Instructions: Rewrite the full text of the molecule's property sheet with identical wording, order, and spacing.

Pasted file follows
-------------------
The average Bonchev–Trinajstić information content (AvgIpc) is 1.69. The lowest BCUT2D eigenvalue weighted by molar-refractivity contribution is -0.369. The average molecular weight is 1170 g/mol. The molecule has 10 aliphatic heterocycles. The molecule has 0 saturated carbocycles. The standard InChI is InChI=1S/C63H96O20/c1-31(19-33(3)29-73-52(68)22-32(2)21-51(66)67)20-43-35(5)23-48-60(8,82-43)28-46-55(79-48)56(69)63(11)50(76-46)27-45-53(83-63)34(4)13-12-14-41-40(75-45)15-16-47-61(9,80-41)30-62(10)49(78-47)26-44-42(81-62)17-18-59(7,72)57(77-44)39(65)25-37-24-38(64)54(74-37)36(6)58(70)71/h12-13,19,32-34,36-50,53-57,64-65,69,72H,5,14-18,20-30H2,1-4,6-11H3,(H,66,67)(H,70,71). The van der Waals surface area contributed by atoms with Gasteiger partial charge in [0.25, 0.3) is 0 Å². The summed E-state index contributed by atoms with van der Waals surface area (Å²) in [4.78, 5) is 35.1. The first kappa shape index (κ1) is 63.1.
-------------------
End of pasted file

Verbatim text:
The average Bonchev–Trinajstić information content (AvgIpc) is 1.69. The lowest BCUT2D eigenvalue weighted by molar-refractivity contribution is -0.369. The average molecular weight is 1170 g/mol. The molecule has 10 aliphatic heterocycles. The molecule has 0 saturated carbocycles. The standard InChI is InChI=1S/C63H96O20/c1-31(19-33(3)29-73-52(68)22-32(2)21-51(66)67)20-43-35(5)23-48-60(8,82-43)28-46-55(79-48)56(69)63(11)50(76-46)27-45-53(83-63)34(4)13-12-14-41-40(75-45)15-16-47-61(9,80-41)30-62(10)49(78-47)26-44-42(81-62)17-18-59(7,72)57(77-44)39(65)25-37-24-38(64)54(74-37)36(6)58(70)71/h12-13,19,32-34,36-50,53-57,64-65,69,72H,5,14-18,20-30H2,1-4,6-11H3,(H,66,67)(H,70,71). The van der Waals surface area contributed by atoms with Gasteiger partial charge in [0.25, 0.3) is 0 Å². The summed E-state index contributed by atoms with van der Waals surface area (Å²) in [4.78, 5) is 35.1. The first kappa shape index (κ1) is 63.1.